Islands hung out to dry
Idaho irrigators gave a sigh of relief when, on Feb. 23, the Idaho Supreme Court denied the federal government's attempt to secure water rights for a wildlife refuge composed of 94 islands in the Snake River.
The federal government had hoped to reserve a steady flow of water for the Deer Flats National Wildlife Refuge through the Snake River Basin Adjudication, a 14-year legal process that will eventually determine who holds water rights on the over-apportioned Snake (HCN, 2/20/95: Environmentalists and feds try to save Idaho's rivers).
"It was never stated, never implied, never contemplated that this river would be managed for a few islands," says Daren Coon of the Nampa and Meridian Irrigation District. Coon says irrigators who draw from the Snake and its tributaries can't afford to let water flow to the refuge during dry years.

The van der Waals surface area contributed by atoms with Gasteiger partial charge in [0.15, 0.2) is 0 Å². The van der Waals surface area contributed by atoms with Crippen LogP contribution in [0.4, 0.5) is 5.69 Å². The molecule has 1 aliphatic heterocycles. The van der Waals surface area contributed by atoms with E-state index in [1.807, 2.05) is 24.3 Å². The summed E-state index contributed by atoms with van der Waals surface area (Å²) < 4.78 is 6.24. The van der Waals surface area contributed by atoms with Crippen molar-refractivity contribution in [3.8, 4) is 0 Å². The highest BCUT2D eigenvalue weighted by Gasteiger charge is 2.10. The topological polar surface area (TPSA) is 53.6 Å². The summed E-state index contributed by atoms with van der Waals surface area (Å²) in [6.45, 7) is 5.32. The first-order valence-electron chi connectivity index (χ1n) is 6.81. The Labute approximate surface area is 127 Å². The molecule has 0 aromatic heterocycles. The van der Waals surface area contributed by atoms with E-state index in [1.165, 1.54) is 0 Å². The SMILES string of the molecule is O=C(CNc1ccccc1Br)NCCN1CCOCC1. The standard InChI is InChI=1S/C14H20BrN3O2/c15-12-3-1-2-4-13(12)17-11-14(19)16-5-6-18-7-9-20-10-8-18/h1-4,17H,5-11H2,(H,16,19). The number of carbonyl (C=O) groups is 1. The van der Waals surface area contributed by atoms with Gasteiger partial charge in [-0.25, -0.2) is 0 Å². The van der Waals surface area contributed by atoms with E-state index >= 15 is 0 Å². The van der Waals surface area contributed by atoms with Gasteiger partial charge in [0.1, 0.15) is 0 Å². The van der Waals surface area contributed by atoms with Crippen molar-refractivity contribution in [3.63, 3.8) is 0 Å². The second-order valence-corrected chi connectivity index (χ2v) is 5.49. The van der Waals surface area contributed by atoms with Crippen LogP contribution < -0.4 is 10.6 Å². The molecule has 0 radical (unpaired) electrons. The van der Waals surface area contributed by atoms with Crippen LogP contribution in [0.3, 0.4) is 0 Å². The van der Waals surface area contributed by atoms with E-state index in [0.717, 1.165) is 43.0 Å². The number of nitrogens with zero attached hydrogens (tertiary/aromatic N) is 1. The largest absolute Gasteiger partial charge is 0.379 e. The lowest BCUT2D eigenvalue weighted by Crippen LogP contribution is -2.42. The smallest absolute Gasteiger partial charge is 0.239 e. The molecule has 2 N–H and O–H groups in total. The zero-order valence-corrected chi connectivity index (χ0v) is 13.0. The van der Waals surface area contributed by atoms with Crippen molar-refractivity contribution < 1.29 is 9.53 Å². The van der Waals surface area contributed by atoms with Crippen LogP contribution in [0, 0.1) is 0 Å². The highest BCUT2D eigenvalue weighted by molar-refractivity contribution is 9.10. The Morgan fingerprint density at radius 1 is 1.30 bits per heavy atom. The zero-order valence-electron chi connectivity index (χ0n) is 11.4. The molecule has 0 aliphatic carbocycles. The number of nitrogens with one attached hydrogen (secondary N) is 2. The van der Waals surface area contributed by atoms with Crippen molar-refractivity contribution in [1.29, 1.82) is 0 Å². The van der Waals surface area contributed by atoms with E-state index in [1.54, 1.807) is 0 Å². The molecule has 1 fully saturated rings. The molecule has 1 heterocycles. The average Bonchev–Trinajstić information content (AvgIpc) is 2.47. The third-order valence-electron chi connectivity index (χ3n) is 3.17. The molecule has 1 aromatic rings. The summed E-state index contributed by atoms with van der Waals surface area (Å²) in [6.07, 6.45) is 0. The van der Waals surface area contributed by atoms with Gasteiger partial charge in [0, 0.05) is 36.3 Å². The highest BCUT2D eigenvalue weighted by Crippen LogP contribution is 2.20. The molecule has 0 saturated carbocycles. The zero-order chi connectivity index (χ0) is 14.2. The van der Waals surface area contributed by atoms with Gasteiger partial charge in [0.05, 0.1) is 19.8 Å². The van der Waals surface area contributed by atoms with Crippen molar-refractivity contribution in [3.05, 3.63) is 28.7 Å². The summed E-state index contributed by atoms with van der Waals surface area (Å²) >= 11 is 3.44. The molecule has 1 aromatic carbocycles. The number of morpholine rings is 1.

But without adjudicated rights, Refuge managers say, the islands of Deer Flats could be left high and dry. Each year, 250 species of birds nest, breed and rest on the islands, which provide shelter from mainland coyotes and badgers. When upstream irrigation lowers water levels, the islands can be accessed by not only predators, but horses, cattle and ORVs, as well as the invasive saltcedar, or tamarisk, that crowds out native vegetation.
"If the ruling stands, we'll be subject to the whims of irrigation," says Assistant Refuge Manager Todd Fenzl. "This is some of the only good riparian habitat left in the state."
The federal government has 90 days to decide whether to appeal the decision to the U.S. Supreme Court.